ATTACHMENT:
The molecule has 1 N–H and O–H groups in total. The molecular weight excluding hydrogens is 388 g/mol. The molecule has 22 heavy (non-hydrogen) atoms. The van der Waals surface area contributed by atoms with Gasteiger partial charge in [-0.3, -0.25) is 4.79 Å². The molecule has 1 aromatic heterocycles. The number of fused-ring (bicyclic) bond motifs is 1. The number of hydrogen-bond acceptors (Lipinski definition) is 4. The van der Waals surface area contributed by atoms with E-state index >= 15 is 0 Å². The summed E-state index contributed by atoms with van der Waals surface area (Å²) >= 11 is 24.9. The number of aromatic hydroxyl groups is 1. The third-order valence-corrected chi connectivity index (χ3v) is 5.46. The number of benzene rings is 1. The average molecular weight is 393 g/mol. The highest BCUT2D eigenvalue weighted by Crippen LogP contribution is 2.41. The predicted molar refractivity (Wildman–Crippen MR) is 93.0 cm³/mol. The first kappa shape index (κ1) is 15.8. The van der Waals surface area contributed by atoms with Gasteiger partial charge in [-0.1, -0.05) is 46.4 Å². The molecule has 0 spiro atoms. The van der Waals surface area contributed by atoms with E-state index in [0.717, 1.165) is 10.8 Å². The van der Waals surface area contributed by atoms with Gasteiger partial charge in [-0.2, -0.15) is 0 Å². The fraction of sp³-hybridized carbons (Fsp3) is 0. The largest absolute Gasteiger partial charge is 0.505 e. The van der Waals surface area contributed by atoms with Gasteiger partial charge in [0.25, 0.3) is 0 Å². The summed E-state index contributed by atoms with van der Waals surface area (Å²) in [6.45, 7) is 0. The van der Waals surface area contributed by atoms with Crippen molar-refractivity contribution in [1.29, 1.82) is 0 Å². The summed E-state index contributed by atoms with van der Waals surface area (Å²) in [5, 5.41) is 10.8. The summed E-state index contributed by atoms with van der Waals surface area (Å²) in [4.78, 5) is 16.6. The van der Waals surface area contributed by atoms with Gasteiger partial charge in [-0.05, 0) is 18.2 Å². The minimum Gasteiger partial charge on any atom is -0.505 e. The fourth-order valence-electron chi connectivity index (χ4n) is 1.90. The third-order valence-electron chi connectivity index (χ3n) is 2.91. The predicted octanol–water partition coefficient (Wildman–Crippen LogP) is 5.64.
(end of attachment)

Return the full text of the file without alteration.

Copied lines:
The molecule has 1 N–H and O–H groups in total. The molecular weight excluding hydrogens is 388 g/mol. The molecule has 22 heavy (non-hydrogen) atoms. The van der Waals surface area contributed by atoms with Gasteiger partial charge in [-0.3, -0.25) is 4.79 Å². The molecule has 1 aromatic heterocycles. The number of fused-ring (bicyclic) bond motifs is 1. The number of hydrogen-bond acceptors (Lipinski definition) is 4. The van der Waals surface area contributed by atoms with E-state index >= 15 is 0 Å². The summed E-state index contributed by atoms with van der Waals surface area (Å²) >= 11 is 24.9. The number of aromatic hydroxyl groups is 1. The third-order valence-corrected chi connectivity index (χ3v) is 5.46. The number of benzene rings is 1. The average molecular weight is 393 g/mol. The highest BCUT2D eigenvalue weighted by Crippen LogP contribution is 2.41. The predicted molar refractivity (Wildman–Crippen MR) is 93.0 cm³/mol. The first kappa shape index (κ1) is 15.8. The van der Waals surface area contributed by atoms with Gasteiger partial charge in [-0.1, -0.05) is 46.4 Å². The molecule has 0 spiro atoms. The van der Waals surface area contributed by atoms with E-state index in [0.717, 1.165) is 10.8 Å². The van der Waals surface area contributed by atoms with Gasteiger partial charge in [-0.2, -0.15) is 0 Å². The fraction of sp³-hybridized carbons (Fsp3) is 0. The largest absolute Gasteiger partial charge is 0.505 e. The van der Waals surface area contributed by atoms with Gasteiger partial charge in [0.25, 0.3) is 0 Å². The summed E-state index contributed by atoms with van der Waals surface area (Å²) in [6.45, 7) is 0. The van der Waals surface area contributed by atoms with Crippen molar-refractivity contribution in [1.29, 1.82) is 0 Å². The summed E-state index contributed by atoms with van der Waals surface area (Å²) in [5, 5.41) is 10.8. The summed E-state index contributed by atoms with van der Waals surface area (Å²) in [4.78, 5) is 16.6. The van der Waals surface area contributed by atoms with Gasteiger partial charge in [-0.05, 0) is 18.2 Å². The minimum Gasteiger partial charge on any atom is -0.505 e. The fourth-order valence-electron chi connectivity index (χ4n) is 1.90. The third-order valence-electron chi connectivity index (χ3n) is 2.91. The predicted octanol–water partition coefficient (Wildman–Crippen LogP) is 5.64.